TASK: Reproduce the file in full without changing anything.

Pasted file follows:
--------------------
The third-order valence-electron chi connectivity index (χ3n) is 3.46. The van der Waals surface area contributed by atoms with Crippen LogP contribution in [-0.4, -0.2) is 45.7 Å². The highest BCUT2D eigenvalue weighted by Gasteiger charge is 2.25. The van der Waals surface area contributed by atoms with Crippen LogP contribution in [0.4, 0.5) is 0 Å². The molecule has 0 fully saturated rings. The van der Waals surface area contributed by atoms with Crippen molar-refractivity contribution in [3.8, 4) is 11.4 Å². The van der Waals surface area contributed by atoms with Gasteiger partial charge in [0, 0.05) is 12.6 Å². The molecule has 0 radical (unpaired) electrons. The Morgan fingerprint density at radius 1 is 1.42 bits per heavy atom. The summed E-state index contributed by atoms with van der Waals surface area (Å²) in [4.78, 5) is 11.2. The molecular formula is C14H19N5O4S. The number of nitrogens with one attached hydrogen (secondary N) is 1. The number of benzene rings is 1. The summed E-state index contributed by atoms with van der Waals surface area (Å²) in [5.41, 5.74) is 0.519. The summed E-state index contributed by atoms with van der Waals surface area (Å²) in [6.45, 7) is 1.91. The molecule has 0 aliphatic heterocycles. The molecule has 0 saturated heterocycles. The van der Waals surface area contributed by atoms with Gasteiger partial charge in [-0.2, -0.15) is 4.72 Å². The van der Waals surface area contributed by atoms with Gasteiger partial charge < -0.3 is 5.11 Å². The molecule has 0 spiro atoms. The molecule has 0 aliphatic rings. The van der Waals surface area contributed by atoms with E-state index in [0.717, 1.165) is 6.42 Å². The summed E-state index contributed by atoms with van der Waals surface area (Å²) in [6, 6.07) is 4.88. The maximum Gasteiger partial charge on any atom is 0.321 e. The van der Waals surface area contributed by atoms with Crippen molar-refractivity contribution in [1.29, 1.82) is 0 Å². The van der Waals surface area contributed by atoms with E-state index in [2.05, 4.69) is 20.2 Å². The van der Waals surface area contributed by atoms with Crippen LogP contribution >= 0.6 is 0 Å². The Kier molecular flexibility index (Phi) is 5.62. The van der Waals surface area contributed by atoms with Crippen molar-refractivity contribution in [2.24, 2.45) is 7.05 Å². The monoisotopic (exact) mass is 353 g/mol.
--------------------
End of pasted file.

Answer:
The third-order valence-electron chi connectivity index (χ3n) is 3.46. The van der Waals surface area contributed by atoms with Crippen LogP contribution in [-0.4, -0.2) is 45.7 Å². The highest BCUT2D eigenvalue weighted by Gasteiger charge is 2.25. The van der Waals surface area contributed by atoms with Crippen LogP contribution in [0.4, 0.5) is 0 Å². The molecule has 0 fully saturated rings. The van der Waals surface area contributed by atoms with Crippen molar-refractivity contribution in [3.8, 4) is 11.4 Å². The van der Waals surface area contributed by atoms with Gasteiger partial charge in [0, 0.05) is 12.6 Å². The molecule has 0 radical (unpaired) electrons. The Morgan fingerprint density at radius 1 is 1.42 bits per heavy atom. The summed E-state index contributed by atoms with van der Waals surface area (Å²) in [4.78, 5) is 11.2. The molecular formula is C14H19N5O4S. The number of nitrogens with one attached hydrogen (secondary N) is 1. The number of benzene rings is 1. The summed E-state index contributed by atoms with van der Waals surface area (Å²) in [5.41, 5.74) is 0.519. The summed E-state index contributed by atoms with van der Waals surface area (Å²) in [6.45, 7) is 1.91. The molecule has 0 aliphatic heterocycles. The molecule has 0 saturated heterocycles. The van der Waals surface area contributed by atoms with Gasteiger partial charge in [-0.2, -0.15) is 4.72 Å². The van der Waals surface area contributed by atoms with Gasteiger partial charge < -0.3 is 5.11 Å². The molecule has 0 spiro atoms. The molecule has 0 aliphatic rings. The van der Waals surface area contributed by atoms with E-state index in [0.717, 1.165) is 6.42 Å². The summed E-state index contributed by atoms with van der Waals surface area (Å²) in [6, 6.07) is 4.88. The maximum Gasteiger partial charge on any atom is 0.321 e. The van der Waals surface area contributed by atoms with Crippen molar-refractivity contribution in [1.29, 1.82) is 0 Å². The van der Waals surface area contributed by atoms with E-state index in [2.05, 4.69) is 20.2 Å². The van der Waals surface area contributed by atoms with Crippen LogP contribution >= 0.6 is 0 Å². The Kier molecular flexibility index (Phi) is 5.62. The van der Waals surface area contributed by atoms with Crippen molar-refractivity contribution in [2.24, 2.45) is 7.05 Å². The monoisotopic (exact) mass is 353 g/mol.